Business Hero John Allison: BB&T — The Bank That Atlas Built

Posted by Mark 9 years ago to Business
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I remember following BB&T through the recent crisis (2007ff) and hearing about that the bank didn't need or want TARP. Based on its balance sheet and financial strength, it seems apparent. Here is an excerpt from this article:
"Yet after Congress enacted the Troubled Asset Relief Program (TARP), banking regulators forced even healthy banks to take government money, that is, to accept the government as a shareholder. That meant committing to pay the government hundreds of millions in preferred dividends, and giving up valuable warrants so that the government could later purchase common stock at fire-sale prices. Adding insult to injury, Allison had to sign a waiver that allowed the government to unilaterally change the terms of his compensation from the company he’d served for 38 years.

***But he had no choice.*** BB&T was a strong bank, with more than enough capital and more than enough liquidity to see it through the crisis, and a strong loan portfolio. Yet his banking examiner from the federal government told him that the rules had suddenly changed."

A page ripped out of Atlas Shrugged, when Rearden is forced to sign over his business to the government in the name of "public interest."
SOURCE URL: http://capitalismmagazine.com/2013/04/business-hero-john-allison-bbt-the-bank-that-atlas-built/


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  • Posted by TheBestWithinUs 9 years ago
    Wonderful guy! I heard him debate at NYU a year or so ago. it was sponsored by ARI and Demos believe it or not. The lefty kept trying to trap him into saying that he would "let people die" if they didn't have insurance and that "their" wealth was "just a matter of luck at bottom." He artfully skewered him each time. The event was called "First Principles" and it was the third of three debates. Broadcasted by NPR, btw.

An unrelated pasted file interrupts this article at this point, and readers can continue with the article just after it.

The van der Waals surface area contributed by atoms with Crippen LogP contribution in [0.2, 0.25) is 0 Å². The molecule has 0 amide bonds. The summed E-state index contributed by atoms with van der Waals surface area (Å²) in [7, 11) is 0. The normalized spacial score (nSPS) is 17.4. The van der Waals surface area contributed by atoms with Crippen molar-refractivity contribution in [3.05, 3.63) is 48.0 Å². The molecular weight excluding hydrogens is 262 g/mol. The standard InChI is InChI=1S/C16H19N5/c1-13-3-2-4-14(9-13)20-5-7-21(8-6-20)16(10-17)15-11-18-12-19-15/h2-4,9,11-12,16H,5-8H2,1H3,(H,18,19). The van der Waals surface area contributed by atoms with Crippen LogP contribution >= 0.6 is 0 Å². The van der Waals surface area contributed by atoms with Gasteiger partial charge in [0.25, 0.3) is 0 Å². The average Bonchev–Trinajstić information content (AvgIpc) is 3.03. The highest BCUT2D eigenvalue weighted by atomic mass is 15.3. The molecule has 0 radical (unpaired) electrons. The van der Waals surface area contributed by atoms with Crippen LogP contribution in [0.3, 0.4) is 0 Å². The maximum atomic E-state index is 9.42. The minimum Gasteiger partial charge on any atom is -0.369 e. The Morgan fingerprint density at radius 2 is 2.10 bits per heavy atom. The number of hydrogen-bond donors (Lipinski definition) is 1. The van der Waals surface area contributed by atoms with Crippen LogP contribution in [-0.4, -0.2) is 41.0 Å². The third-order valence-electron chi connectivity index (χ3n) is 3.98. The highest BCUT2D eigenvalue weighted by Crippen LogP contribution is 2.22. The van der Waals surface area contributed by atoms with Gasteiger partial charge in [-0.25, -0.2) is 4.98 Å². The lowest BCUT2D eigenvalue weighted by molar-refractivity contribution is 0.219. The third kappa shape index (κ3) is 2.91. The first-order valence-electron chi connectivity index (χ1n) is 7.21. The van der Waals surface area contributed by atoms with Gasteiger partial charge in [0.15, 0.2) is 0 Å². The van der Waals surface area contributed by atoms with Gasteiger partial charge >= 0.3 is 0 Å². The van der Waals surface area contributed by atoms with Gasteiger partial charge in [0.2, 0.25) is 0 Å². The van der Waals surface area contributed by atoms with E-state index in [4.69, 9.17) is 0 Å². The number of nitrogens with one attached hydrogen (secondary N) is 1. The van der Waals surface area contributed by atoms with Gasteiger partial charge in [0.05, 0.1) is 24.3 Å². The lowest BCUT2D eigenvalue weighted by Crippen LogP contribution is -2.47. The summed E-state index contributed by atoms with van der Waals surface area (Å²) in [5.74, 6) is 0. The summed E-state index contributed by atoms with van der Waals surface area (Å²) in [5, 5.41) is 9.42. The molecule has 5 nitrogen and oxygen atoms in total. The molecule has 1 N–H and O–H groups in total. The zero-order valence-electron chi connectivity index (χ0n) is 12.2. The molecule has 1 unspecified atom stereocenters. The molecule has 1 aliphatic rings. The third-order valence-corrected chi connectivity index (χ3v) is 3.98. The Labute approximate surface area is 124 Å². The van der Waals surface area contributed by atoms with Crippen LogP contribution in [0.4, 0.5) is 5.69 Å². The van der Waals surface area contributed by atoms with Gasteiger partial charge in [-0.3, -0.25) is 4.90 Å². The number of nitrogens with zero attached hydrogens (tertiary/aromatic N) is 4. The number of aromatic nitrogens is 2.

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  • Posted by fivedollargold 9 years ago
    I attended a lecture several years ago given by Demos co-founder, David Callihan. He artfully dodged my question from the audience. He is the scariest kind of liberal. Not the shrill, in-your-face kind, but thoughtful and soft-spoken. He has his agenda, and he isn't coming off it, nor is he really open to debate. I've seen him a few times on FOX. I consider him just plain wrong on certain issues, but I would not underestimate what he and his organization do behind the scenes to shape liberal policies. I consider them second only to the Center for American Progress in the pecking order of liberal think tanks that influence the Obama administration.
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